It’s worth doing some additional reading on the topic, but in essence it boils down to this: when we visit a community, it’s easy to accidentally offend the residents. We all love a good museum, but sometimes those museums can turn local artifacts into nothing more than commodities for the tourists. And while tourists do spend money that goes into the economy, oftentimes it doesn’t go through ethical channels that get that money back to the people there.

There are several social enterprises endeavoring to change the way we visit the rest of the world. These groups work closely with the locals in a given area (often having several different destinations that they cover) to make sure travelers know the right ways to behave and spend their money to help the community. This also means the tourists get a more genuine cultural experience from the place they’re visiting.

Micro-Giving

A lot of people think that when you donate to charity, you have to donate hundreds or thousands of dollars at a time in order for it to make a difference. It’s also easy to assume that charitable giving comes only (or at least mainly) from individuals. But micro-giving, especially from businesses can make an enormous impact.

There are a lot of ways that people can donate money to charities by doing things they’re already in the habit of – opening tabs in a browser, for example. You can also ask businesses to make micro-donations from their profits, things that will cost them pennies per sale. For example, ask a baker to donate the monetary equivalent of a handful of flour for every loaf of bread that they sell.

Textbook Availability

If you are or were a college student, you have definitely spent some time in your career cringing at textbook prices. Textbooks are notoriously expensive, and they are one of the products that you can’t get a cheaper alternative for. So what happens if you’re an underprivileged student trying to get your books without going broke?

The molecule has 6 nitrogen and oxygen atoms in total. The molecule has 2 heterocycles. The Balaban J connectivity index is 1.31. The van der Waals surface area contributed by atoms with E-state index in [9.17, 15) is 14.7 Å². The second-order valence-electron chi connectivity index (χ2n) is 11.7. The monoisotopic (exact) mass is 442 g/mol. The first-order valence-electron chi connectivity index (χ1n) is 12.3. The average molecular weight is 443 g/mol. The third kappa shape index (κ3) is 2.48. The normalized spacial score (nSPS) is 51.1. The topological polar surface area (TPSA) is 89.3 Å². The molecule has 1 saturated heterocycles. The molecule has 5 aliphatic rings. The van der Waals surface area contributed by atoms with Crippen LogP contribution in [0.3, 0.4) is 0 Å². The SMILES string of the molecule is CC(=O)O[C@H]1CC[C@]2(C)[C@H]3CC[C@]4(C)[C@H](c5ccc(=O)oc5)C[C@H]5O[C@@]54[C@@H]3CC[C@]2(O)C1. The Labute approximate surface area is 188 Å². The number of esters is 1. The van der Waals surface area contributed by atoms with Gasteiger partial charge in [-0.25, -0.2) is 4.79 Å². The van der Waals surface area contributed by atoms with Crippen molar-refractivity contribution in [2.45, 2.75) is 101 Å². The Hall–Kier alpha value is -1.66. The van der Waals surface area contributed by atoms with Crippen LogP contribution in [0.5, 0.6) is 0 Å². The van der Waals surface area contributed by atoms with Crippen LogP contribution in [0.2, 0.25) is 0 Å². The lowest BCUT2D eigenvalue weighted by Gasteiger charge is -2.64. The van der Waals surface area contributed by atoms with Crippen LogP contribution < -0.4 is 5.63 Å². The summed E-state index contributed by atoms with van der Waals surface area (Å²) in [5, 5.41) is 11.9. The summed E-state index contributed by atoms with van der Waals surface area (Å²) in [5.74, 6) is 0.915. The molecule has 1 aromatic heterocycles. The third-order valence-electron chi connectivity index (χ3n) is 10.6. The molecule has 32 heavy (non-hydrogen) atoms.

That’s just the issue that a number of social enterprises are working to solve. As a college student, you may also have found that you wound up with books you didn’t want at the end of the semester. Several changemaking initiatives are working to round up those books and either sell them at discounted prices to underprivileged students or donate them to students in developing countries.

Solve the Unusual Social Problems

As changemakers, our job is to look around at the world, see the problems others don’t, and find ways to address them. While there is no doubt that those working on tackling climate change are doing amazing work, there’s also great change happening in more unknown areas. We hope you’ve gotten some ideas and inspiration from this list.

If you’re looking for ways to solve the unusual social problems, or any social problem, check out the rest of our site at the Sullivan Foundation. We work to provide training and resources for budding changemakers. Learn about how you can join one of our Ignite Retreats for a weekend of igniting change.

Funding Innovations That Break the Mold

By Lateefah Simon & Timothy Silard

Patrisse Cullors is creating a network of rapid responders, as an alternative to police, to support victims and survivors of state violence and mass criminalization. Raj Jayadev is helping individuals who face incarceration, their families, and their communities play an active role in their defense. Nicole Pittman is taking on the practice of placing children on sex offender registries.

These leaders are finding new ways to break down barriers to opportunity and justice at a time when people of color, immigrants, and other communities face a resurgent wave of hostility and violence, both in the United States and elsewhere. In this moment, we need more leaders who are not satisfied with anything less than obliterating the systems of oppression that harm communities of color and working people, and who are deeply embedded in the communities they serve. But to make headway against these challenges, these leaders need those of us in philanthropy to step up and completely rethink our approach to investing in social change.